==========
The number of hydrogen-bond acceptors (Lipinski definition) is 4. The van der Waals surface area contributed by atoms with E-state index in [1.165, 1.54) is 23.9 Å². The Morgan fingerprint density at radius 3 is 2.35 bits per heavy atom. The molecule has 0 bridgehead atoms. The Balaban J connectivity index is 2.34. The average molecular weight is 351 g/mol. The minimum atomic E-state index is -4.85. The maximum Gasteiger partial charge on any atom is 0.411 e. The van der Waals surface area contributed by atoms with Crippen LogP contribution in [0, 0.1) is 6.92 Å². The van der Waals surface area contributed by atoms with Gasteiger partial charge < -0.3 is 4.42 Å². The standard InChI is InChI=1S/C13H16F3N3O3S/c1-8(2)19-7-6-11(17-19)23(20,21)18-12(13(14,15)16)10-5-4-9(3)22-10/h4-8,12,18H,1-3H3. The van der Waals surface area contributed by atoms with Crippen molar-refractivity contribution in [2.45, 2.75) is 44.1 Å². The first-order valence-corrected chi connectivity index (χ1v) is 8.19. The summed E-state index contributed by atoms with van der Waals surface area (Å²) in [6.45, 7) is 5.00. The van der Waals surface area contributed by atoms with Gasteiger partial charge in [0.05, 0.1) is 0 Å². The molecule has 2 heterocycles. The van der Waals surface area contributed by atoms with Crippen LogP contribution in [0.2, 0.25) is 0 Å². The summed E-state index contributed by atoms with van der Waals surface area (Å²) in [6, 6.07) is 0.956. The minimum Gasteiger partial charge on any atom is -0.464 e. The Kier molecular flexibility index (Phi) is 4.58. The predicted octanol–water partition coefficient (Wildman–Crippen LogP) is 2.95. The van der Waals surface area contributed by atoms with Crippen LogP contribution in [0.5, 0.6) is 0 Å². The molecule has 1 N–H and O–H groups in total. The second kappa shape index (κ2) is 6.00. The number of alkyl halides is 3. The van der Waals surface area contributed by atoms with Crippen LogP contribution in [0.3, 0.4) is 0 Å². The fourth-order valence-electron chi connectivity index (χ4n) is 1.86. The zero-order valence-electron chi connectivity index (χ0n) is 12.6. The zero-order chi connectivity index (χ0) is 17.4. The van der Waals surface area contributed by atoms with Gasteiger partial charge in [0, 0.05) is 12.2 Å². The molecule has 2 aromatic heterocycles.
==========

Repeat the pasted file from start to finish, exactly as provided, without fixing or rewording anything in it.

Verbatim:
The number of hydrogen-bond acceptors (Lipinski definition) is 4. The van der Waals surface area contributed by atoms with E-state index in [1.165, 1.54) is 23.9 Å². The Morgan fingerprint density at radius 3 is 2.35 bits per heavy atom. The molecule has 0 bridgehead atoms. The Balaban J connectivity index is 2.34. The average molecular weight is 351 g/mol. The minimum atomic E-state index is -4.85. The maximum Gasteiger partial charge on any atom is 0.411 e. The van der Waals surface area contributed by atoms with Crippen LogP contribution in [0, 0.1) is 6.92 Å². The van der Waals surface area contributed by atoms with Gasteiger partial charge < -0.3 is 4.42 Å². The standard InChI is InChI=1S/C13H16F3N3O3S/c1-8(2)19-7-6-11(17-19)23(20,21)18-12(13(14,15)16)10-5-4-9(3)22-10/h4-8,12,18H,1-3H3. The van der Waals surface area contributed by atoms with Crippen molar-refractivity contribution in [2.45, 2.75) is 44.1 Å². The first-order valence-corrected chi connectivity index (χ1v) is 8.19. The summed E-state index contributed by atoms with van der Waals surface area (Å²) in [6.45, 7) is 5.00. The van der Waals surface area contributed by atoms with Gasteiger partial charge in [0.05, 0.1) is 0 Å². The molecule has 2 heterocycles. The van der Waals surface area contributed by atoms with Crippen LogP contribution in [0.2, 0.25) is 0 Å². The summed E-state index contributed by atoms with van der Waals surface area (Å²) in [6, 6.07) is 0.956. The minimum Gasteiger partial charge on any atom is -0.464 e. The Kier molecular flexibility index (Phi) is 4.58. The predicted octanol–water partition coefficient (Wildman–Crippen LogP) is 2.95. The van der Waals surface area contributed by atoms with Crippen LogP contribution in [0.5, 0.6) is 0 Å². The molecule has 1 N–H and O–H groups in total. The second kappa shape index (κ2) is 6.00. The number of alkyl halides is 3. The van der Waals surface area contributed by atoms with Crippen LogP contribution in [0.3, 0.4) is 0 Å². The fourth-order valence-electron chi connectivity index (χ4n) is 1.86. The zero-order valence-electron chi connectivity index (χ0n) is 12.6. The zero-order chi connectivity index (χ0) is 17.4. The van der Waals surface area contributed by atoms with Gasteiger partial charge in [0, 0.05) is 12.2 Å². The molecule has 2 aromatic heterocycles.